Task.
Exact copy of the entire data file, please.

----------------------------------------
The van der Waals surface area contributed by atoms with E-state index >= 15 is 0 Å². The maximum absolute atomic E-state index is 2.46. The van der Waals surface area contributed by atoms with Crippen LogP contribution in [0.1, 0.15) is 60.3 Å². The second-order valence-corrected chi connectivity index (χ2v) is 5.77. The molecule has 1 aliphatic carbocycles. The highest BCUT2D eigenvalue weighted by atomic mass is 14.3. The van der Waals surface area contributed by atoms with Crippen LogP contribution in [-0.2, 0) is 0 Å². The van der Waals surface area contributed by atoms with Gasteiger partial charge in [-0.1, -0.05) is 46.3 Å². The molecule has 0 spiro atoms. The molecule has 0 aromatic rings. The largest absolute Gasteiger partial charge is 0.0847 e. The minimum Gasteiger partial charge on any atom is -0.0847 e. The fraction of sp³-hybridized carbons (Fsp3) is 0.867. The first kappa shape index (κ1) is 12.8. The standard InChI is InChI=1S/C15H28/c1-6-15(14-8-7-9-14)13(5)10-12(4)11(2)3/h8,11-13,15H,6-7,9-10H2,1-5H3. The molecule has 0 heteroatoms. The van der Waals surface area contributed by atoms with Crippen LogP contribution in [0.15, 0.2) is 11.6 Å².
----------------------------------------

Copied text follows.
The van der Waals surface area contributed by atoms with E-state index >= 15 is 0 Å². The maximum absolute atomic E-state index is 2.46. The van der Waals surface area contributed by atoms with Crippen LogP contribution in [0.1, 0.15) is 60.3 Å². The second-order valence-corrected chi connectivity index (χ2v) is 5.77. The molecule has 1 aliphatic carbocycles. The highest BCUT2D eigenvalue weighted by atomic mass is 14.3. The van der Waals surface area contributed by atoms with Crippen LogP contribution in [-0.2, 0) is 0 Å². The van der Waals surface area contributed by atoms with Gasteiger partial charge in [-0.1, -0.05) is 46.3 Å². The molecule has 0 spiro atoms. The molecule has 0 aromatic rings. The largest absolute Gasteiger partial charge is 0.0847 e. The minimum Gasteiger partial charge on any atom is -0.0847 e. The fraction of sp³-hybridized carbons (Fsp3) is 0.867. The first kappa shape index (κ1) is 12.8. The standard InChI is InChI=1S/C15H28/c1-6-15(14-8-7-9-14)13(5)10-12(4)11(2)3/h8,11-13,15H,6-7,9-10H2,1-5H3. The molecule has 0 heteroatoms. The van der Waals surface area contributed by atoms with Crippen LogP contribution in [0.15, 0.2) is 11.6 Å².